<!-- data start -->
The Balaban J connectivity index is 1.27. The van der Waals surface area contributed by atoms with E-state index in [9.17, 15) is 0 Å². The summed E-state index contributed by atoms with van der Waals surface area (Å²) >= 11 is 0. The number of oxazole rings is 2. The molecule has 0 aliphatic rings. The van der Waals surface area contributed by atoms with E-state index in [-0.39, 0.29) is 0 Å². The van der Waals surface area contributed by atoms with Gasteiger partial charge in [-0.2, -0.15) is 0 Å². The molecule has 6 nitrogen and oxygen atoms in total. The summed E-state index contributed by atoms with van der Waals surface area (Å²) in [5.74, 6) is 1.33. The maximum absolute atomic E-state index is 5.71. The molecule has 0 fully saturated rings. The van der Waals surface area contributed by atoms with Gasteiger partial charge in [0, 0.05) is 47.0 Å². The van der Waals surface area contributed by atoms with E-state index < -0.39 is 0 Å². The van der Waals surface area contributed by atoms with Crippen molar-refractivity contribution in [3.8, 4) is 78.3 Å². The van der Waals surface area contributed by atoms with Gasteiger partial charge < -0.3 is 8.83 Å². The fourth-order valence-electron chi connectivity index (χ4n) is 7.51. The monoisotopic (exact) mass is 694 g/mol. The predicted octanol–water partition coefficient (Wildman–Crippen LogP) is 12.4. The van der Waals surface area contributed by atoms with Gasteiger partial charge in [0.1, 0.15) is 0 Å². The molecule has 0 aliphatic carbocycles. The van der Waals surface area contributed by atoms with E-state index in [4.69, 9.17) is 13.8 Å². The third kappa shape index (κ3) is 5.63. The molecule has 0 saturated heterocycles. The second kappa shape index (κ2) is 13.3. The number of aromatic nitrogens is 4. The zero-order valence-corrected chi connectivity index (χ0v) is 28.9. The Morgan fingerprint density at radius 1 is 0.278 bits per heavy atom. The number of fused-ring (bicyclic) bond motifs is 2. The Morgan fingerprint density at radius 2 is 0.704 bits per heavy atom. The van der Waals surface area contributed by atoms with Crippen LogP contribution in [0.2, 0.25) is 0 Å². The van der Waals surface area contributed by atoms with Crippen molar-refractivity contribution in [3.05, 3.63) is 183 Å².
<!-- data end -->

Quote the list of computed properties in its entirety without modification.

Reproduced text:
The Balaban J connectivity index is 1.27. The van der Waals surface area contributed by atoms with E-state index in [9.17, 15) is 0 Å². The summed E-state index contributed by atoms with van der Waals surface area (Å²) >= 11 is 0. The number of oxazole rings is 2. The molecule has 0 aliphatic rings. The van der Waals surface area contributed by atoms with E-state index in [-0.39, 0.29) is 0 Å². The van der Waals surface area contributed by atoms with Gasteiger partial charge in [-0.2, -0.15) is 0 Å². The molecule has 6 nitrogen and oxygen atoms in total. The summed E-state index contributed by atoms with van der Waals surface area (Å²) in [5.74, 6) is 1.33. The maximum absolute atomic E-state index is 5.71. The molecule has 0 fully saturated rings. The van der Waals surface area contributed by atoms with Gasteiger partial charge in [0, 0.05) is 47.0 Å². The van der Waals surface area contributed by atoms with E-state index < -0.39 is 0 Å². The van der Waals surface area contributed by atoms with Crippen molar-refractivity contribution in [3.8, 4) is 78.3 Å². The van der Waals surface area contributed by atoms with Gasteiger partial charge < -0.3 is 8.83 Å². The fourth-order valence-electron chi connectivity index (χ4n) is 7.51. The monoisotopic (exact) mass is 694 g/mol. The predicted octanol–water partition coefficient (Wildman–Crippen LogP) is 12.4. The van der Waals surface area contributed by atoms with Gasteiger partial charge in [0.1, 0.15) is 0 Å². The molecule has 0 aliphatic carbocycles. The van der Waals surface area contributed by atoms with E-state index in [4.69, 9.17) is 13.8 Å². The third kappa shape index (κ3) is 5.63. The molecule has 0 saturated heterocycles. The second kappa shape index (κ2) is 13.3. The number of aromatic nitrogens is 4. The zero-order valence-corrected chi connectivity index (χ0v) is 28.9. The Morgan fingerprint density at radius 1 is 0.278 bits per heavy atom. The number of fused-ring (bicyclic) bond motifs is 2. The Morgan fingerprint density at radius 2 is 0.704 bits per heavy atom. The van der Waals surface area contributed by atoms with Crippen LogP contribution in [0.2, 0.25) is 0 Å². The van der Waals surface area contributed by atoms with Crippen molar-refractivity contribution in [3.05, 3.63) is 183 Å².